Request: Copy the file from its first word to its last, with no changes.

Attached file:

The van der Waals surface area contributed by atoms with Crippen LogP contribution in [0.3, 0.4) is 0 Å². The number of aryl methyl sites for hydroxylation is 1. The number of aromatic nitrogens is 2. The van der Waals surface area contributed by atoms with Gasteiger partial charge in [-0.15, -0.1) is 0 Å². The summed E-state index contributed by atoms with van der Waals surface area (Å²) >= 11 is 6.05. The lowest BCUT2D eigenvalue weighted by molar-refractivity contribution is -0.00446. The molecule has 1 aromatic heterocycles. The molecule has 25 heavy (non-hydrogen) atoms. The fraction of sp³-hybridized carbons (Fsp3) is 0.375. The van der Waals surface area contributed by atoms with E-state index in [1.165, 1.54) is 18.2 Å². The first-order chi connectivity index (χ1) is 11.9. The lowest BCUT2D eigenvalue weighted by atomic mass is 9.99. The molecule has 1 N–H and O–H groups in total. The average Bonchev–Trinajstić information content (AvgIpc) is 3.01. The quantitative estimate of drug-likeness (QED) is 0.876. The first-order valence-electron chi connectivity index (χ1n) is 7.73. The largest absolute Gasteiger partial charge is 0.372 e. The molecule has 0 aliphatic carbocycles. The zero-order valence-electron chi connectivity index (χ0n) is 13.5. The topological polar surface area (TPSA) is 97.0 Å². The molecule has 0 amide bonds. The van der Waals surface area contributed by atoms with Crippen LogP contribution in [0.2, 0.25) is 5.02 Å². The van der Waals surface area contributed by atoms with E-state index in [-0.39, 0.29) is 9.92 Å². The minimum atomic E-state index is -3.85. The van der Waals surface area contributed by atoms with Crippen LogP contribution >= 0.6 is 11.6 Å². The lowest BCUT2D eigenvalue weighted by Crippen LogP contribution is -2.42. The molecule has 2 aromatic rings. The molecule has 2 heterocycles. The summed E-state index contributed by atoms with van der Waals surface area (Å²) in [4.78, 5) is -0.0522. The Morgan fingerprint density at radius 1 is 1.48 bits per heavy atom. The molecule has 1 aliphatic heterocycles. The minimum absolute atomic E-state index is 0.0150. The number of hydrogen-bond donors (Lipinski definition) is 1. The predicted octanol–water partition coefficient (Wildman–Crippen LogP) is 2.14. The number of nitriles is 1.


The van der Waals surface area contributed by atoms with Crippen LogP contribution in [0.3, 0.4) is 0 Å². The number of aryl methyl sites for hydroxylation is 1. The number of aromatic nitrogens is 2. The van der Waals surface area contributed by atoms with Gasteiger partial charge in [-0.15, -0.1) is 0 Å². The summed E-state index contributed by atoms with van der Waals surface area (Å²) >= 11 is 6.05. The lowest BCUT2D eigenvalue weighted by molar-refractivity contribution is -0.00446. The molecule has 1 aromatic heterocycles. The molecule has 25 heavy (non-hydrogen) atoms. The fraction of sp³-hybridized carbons (Fsp3) is 0.375. The van der Waals surface area contributed by atoms with E-state index in [1.165, 1.54) is 18.2 Å². The first-order chi connectivity index (χ1) is 11.9. The lowest BCUT2D eigenvalue weighted by atomic mass is 9.99. The molecule has 1 N–H and O–H groups in total. The average Bonchev–Trinajstić information content (AvgIpc) is 3.01. The quantitative estimate of drug-likeness (QED) is 0.876. The first-order valence-electron chi connectivity index (χ1n) is 7.73. The largest absolute Gasteiger partial charge is 0.372 e. The molecule has 0 aliphatic carbocycles. The zero-order valence-electron chi connectivity index (χ0n) is 13.5. The topological polar surface area (TPSA) is 97.0 Å². The molecule has 0 amide bonds. The van der Waals surface area contributed by atoms with Crippen LogP contribution in [0.2, 0.25) is 5.02 Å². The van der Waals surface area contributed by atoms with E-state index in [-0.39, 0.29) is 9.92 Å². The minimum atomic E-state index is -3.85. The van der Waals surface area contributed by atoms with Crippen LogP contribution >= 0.6 is 11.6 Å². The lowest BCUT2D eigenvalue weighted by Crippen LogP contribution is -2.42. The molecule has 2 aromatic rings. The molecule has 2 heterocycles. The summed E-state index contributed by atoms with van der Waals surface area (Å²) in [4.78, 5) is -0.0522. The Morgan fingerprint density at radius 1 is 1.48 bits per heavy atom. The molecule has 1 aliphatic heterocycles. The minimum absolute atomic E-state index is 0.0150. The number of hydrogen-bond donors (Lipinski definition) is 1. The predicted octanol–water partition coefficient (Wildman–Crippen LogP) is 2.14. The number of nitriles is 1.